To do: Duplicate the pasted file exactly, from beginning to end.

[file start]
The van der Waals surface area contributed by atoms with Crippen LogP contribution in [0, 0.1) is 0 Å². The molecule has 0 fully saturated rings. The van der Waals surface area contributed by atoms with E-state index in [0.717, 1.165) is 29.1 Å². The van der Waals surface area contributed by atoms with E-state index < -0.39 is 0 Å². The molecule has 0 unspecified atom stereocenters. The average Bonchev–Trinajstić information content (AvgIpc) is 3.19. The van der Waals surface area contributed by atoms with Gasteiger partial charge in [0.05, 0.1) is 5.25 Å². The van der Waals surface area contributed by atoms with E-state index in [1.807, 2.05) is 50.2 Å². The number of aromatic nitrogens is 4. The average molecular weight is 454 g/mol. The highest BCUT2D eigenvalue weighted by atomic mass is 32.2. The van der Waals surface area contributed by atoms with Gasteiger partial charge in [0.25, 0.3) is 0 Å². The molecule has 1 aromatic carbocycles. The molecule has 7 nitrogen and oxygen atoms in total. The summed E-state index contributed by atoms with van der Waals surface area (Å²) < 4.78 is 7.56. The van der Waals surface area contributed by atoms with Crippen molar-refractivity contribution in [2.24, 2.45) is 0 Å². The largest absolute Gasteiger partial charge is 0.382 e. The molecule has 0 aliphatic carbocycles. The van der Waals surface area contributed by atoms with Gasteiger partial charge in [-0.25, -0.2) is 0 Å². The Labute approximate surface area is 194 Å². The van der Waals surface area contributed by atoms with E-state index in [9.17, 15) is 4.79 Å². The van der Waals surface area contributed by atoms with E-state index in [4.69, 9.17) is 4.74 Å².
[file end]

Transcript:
The van der Waals surface area contributed by atoms with Crippen LogP contribution in [0, 0.1) is 0 Å². The molecule has 0 fully saturated rings. The van der Waals surface area contributed by atoms with E-state index in [0.717, 1.165) is 29.1 Å². The van der Waals surface area contributed by atoms with E-state index < -0.39 is 0 Å². The molecule has 0 unspecified atom stereocenters. The average Bonchev–Trinajstić information content (AvgIpc) is 3.19. The van der Waals surface area contributed by atoms with Gasteiger partial charge in [0.05, 0.1) is 5.25 Å². The van der Waals surface area contributed by atoms with E-state index in [1.807, 2.05) is 50.2 Å². The number of aromatic nitrogens is 4. The average molecular weight is 454 g/mol. The highest BCUT2D eigenvalue weighted by atomic mass is 32.2. The van der Waals surface area contributed by atoms with Gasteiger partial charge in [0.25, 0.3) is 0 Å². The molecule has 1 aromatic carbocycles. The molecule has 7 nitrogen and oxygen atoms in total. The summed E-state index contributed by atoms with van der Waals surface area (Å²) < 4.78 is 7.56. The van der Waals surface area contributed by atoms with Crippen molar-refractivity contribution in [2.24, 2.45) is 0 Å². The largest absolute Gasteiger partial charge is 0.382 e. The molecule has 0 aliphatic carbocycles. The van der Waals surface area contributed by atoms with Gasteiger partial charge in [-0.25, -0.2) is 0 Å². The Labute approximate surface area is 194 Å². The van der Waals surface area contributed by atoms with E-state index in [9.17, 15) is 4.79 Å². The van der Waals surface area contributed by atoms with E-state index in [4.69, 9.17) is 4.74 Å².